Supervise a patient carefully. If he does not complete his course of treatment, the organisms infecting him may become resistant, his disease may progress, and he may need extensive surgery[md]if he can get it. If he fails to attend for outpatient treatment, see that somebody visits him at home.

Treat surgical tuberculosis with drugs, and try not to drain tuberculous abscesses, unless you have to. If they have to be drained, close the wound without inserting a drain. For a tuberculous spine, or a large joint, use a suction drain. The danger is that they may become secondarily infected. Before the introduction of chemotherapy, draining a tuberculous abscess often led to a persistent sinus, and was sometimes fatal.

HE MUST CONTINUE TO TAKE HIS DRUGS HIV and tuberculosis. Highly pathogenic organisms, such as Myc. tuberculosis may infect HIV-positive patients early, before immune deficiency has fully developed. Less virulent ones, such ]]as Myc. avium-intracellulare, strike later, when immune deficiency is complete. Tuberculosis may thus precede AIDS by several months. The risk of an HIV-positive patient acquiring tuberculosis depends on the prevalence of the disease in the local population. In Zambia, where both diseases are common, about 50% of new tuberculous patients are HIV-positive, commonly with multibacillary forms of the disease.

Fever, fatigue, and weight loss are common in both diseases. In an HIV-positive patient, tuberculosis affects the lungs less often than other parts of the body, and may become widely disseminated to involve: the lymph nodes (these cannot be distinguished from those enlarged by HIV alone), the joints, the spine, the blood (miliary tuberculosis), the genitourinary tract, the liver, the peritoneum, and the central nervous system (tuberculomas, cerebral abscesses, and meningitis). There may be little or no granuloma formation, and few lymphocytes in the lesions (''areactive' tuberculosis).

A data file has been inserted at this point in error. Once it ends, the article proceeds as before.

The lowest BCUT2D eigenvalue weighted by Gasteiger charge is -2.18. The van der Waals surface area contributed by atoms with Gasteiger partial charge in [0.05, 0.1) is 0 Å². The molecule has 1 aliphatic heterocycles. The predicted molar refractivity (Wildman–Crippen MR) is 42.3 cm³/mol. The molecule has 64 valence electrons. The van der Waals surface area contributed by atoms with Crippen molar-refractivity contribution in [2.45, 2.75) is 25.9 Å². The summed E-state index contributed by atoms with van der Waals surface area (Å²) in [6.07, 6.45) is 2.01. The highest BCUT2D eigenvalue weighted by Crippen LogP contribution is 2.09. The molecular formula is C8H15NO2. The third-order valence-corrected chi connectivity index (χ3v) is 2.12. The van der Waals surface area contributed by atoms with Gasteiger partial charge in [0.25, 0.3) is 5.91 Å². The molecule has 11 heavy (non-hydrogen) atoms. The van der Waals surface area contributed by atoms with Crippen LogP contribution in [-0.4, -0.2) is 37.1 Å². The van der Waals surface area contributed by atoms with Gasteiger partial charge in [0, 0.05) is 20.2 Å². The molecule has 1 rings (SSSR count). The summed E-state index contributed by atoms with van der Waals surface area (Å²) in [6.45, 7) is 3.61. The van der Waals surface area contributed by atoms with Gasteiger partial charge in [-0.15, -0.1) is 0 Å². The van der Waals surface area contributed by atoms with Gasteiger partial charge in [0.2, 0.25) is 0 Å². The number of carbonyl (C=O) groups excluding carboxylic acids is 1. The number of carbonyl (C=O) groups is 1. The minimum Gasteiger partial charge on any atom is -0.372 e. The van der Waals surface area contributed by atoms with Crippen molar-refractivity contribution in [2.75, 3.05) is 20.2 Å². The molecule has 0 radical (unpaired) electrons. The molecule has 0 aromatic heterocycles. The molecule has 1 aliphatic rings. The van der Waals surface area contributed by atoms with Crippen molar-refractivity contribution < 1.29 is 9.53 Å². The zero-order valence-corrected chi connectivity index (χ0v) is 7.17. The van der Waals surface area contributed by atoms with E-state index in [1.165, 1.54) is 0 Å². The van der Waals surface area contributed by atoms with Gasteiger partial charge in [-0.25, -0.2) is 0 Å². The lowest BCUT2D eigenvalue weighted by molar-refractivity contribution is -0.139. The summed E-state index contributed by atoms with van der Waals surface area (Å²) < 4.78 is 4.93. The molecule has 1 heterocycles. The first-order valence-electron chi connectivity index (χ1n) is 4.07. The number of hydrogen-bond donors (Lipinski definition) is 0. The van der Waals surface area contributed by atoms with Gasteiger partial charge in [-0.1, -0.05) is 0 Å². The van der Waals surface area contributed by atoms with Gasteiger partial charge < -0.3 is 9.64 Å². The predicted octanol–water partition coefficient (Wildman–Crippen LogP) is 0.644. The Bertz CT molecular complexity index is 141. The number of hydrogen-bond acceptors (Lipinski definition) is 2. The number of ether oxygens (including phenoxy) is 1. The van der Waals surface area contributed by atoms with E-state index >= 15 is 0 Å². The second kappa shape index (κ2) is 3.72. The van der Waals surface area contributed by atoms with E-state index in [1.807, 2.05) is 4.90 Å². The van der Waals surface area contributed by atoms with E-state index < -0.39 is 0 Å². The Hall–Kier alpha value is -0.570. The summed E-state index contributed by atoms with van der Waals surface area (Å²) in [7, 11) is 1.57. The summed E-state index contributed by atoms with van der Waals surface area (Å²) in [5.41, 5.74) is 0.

The X-ray appearances of pulmonary tuberculosis are often atypical in an HIV-positive patient. His hilar and mediastinal lymph nodes are commonly enlarged, as are his middle or lower lobes, while his upper ones are spared; cavitation is rare. There is only a 40% chance that he is tuberculin-positive, and when he is, the reaction is weak and often becomes negative later.

Give him a standard course of treatment. Bacilli will probably disappear from his sputum in one to three months. Treat him for 9 months, and consider giving him daily isoniazid after that to prevent relapse. HIV increases the incidence of adverse drug reactions, particularly, it is said, to thiacetazone, so suspect HIV when these occur. IF YOU CAN'T THINK OF A DIAGNOSIS, THINK OF TUBERCULOSIS

CHEMOTHERAPY [s8]FOR TUBERCULOSIS [em]ISONIAZID (INAH). Daily dose 300 mg, children 10 mg/kg. Intermittent adult dose 15 mg/kg, with pyridoxine 10 mg per dose to prevent neurotoxicity.

THIACETAZONE. Daily dose 150 mg, children 4 mg/kg.